Energy

Radiation protection

Radiation protection

EU countries are required to monitor levels of radioactivity in air, water, soil and foodstuffs.

The EU works to ensure proper safety standards for radiation in medicine.

The EU has rules on controlling radioactivity in drinking water.

The EU works to ensure the safe transport of radioactive materials.

Before an EU country authorises a new nuclear plant, the Commission must evaluate its potential impact on another EU country.

EU rules on sources of unknown ownership.

Overview

Exposure to ionising radiation can be a serious risk to human health. It can result from medical and industrial practices, effluents from nuclear installations, fallout from nuclear weapon testing, nuclear accidents and from natural sources. The EU seeks to guard against unsafe levels of exposure.

Basic safety standards

The EU has a set of basic safety standards. These rules protect workers – in particular medical staff and those working in places where there is radiation – the public and patients. These standards also include emergency procedures that were strengthened following the Fukushima nuclear accident.

The Basic Safety Standards ensure:

  • protection of workers such as medical staff and those working in places with indoor radon or in activities involving naturally occurring radioactive material (NORM)
  • protection of the public for example from radon in buildings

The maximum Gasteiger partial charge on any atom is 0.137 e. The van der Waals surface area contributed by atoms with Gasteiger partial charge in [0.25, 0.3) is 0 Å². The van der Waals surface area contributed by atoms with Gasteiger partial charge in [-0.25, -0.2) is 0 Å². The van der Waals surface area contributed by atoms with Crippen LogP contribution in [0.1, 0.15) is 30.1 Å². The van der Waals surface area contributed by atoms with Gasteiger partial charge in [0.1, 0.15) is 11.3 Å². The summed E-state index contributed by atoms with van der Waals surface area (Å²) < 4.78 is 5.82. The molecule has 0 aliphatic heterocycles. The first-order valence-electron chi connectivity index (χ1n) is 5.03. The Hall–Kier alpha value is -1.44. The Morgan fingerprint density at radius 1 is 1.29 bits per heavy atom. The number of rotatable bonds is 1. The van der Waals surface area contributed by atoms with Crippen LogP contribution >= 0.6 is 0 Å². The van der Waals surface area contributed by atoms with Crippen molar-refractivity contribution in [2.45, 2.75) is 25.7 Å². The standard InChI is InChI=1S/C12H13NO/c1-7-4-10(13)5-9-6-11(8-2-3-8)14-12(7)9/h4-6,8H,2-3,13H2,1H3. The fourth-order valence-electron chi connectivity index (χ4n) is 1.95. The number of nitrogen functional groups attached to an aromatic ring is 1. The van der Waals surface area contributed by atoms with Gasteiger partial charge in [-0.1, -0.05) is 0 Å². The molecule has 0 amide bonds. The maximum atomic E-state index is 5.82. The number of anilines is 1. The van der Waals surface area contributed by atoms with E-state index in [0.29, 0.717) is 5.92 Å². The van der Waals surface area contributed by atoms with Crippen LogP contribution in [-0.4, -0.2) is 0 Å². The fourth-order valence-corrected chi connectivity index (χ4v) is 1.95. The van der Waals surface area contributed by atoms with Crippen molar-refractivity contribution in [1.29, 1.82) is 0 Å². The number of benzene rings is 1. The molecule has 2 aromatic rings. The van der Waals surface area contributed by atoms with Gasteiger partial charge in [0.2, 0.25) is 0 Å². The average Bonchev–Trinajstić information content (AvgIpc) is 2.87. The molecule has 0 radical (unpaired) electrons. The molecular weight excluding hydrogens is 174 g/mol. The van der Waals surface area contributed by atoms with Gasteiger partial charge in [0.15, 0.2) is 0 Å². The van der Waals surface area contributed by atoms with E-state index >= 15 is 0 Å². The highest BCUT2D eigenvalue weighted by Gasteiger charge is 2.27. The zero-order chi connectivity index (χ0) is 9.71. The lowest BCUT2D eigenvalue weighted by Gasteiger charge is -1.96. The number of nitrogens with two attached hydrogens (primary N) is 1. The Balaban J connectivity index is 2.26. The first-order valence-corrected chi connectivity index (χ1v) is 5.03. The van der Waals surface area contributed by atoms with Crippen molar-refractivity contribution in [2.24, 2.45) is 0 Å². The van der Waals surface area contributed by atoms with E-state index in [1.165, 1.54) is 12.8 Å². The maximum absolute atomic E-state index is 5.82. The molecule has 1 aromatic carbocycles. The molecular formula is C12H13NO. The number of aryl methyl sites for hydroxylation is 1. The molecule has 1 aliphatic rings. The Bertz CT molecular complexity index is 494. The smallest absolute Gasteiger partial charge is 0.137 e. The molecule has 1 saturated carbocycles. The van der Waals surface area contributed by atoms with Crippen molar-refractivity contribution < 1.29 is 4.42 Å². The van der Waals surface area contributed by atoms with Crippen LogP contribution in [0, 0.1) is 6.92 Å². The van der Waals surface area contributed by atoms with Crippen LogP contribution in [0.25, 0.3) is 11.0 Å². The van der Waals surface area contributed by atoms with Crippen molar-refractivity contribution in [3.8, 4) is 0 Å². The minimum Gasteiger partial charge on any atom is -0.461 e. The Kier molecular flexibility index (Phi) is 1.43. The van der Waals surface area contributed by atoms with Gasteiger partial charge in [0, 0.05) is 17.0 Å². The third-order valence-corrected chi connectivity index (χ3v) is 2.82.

• protection of medical patients for example by avoiding accidents in radio-diagnosis and radiotherapy
  • strengthened requirements on emergency preparedness and response incorporating lessons learnt from the Fukushima accident

The safety rules have been developed in consultation with a group of radioactivity scientific experts.

The Directive entered into force on 6 February 2014 and EU countries must ensure compliance by 6 February 2018. In the meantime, all legislative acts that have been merged in this Directive remain in force until 6 February 2018.

Basic Safety Standards Directive

Emergency preparedness and response

In the event of a nuclear accident, the fast and accurate sharing of information can make a huge difference in ensuring people's safety. Under the Euratom Treaty, the European Commission is responsible for exchanging information quickly. It does this through:

  • The European Community Urgent Radiological Information Exchange (ECURIE) which was set up to facilitate early notification and information exchange in the event of a radiological or nuclear emergency. All EU countries plus Switzerland take part and they must promptly notify the Commission if they decide to take counter measures in order to protect their populations in the event of an emergency. The Commission must then make this notification available to all other members.
  • The European Radiological Data Exchange Platform (EURDEP) makes radiological monitoring data from 33 European countries available to each other. All EU Countries plus Iceland, Norway, Russia, Switzerland, and Turkey participate in EURDEP. EURDEP data is usually provided at least once a day. Data is delivered at least once every two hours during an emergency.

Review of Current Off-site Nuclear Emergency Preparedness and Response Arrangements in EU Member States and Neighbouring Countries - Final Report - Main Text - Appendices

Information on the EU's response to the Fukushima disaster

Radioactivity publications and scientific seminars

The European Commission has issued publications since 1976 in order to provide important information on ionising radiation and radiation protection.

The Commission also organises an annual scientific seminar on specific radiation protection topics. The seminar's proceedings are published as part of the Radiation Protection Series.

Radioactivity publications

Radioactivity scientific seminars

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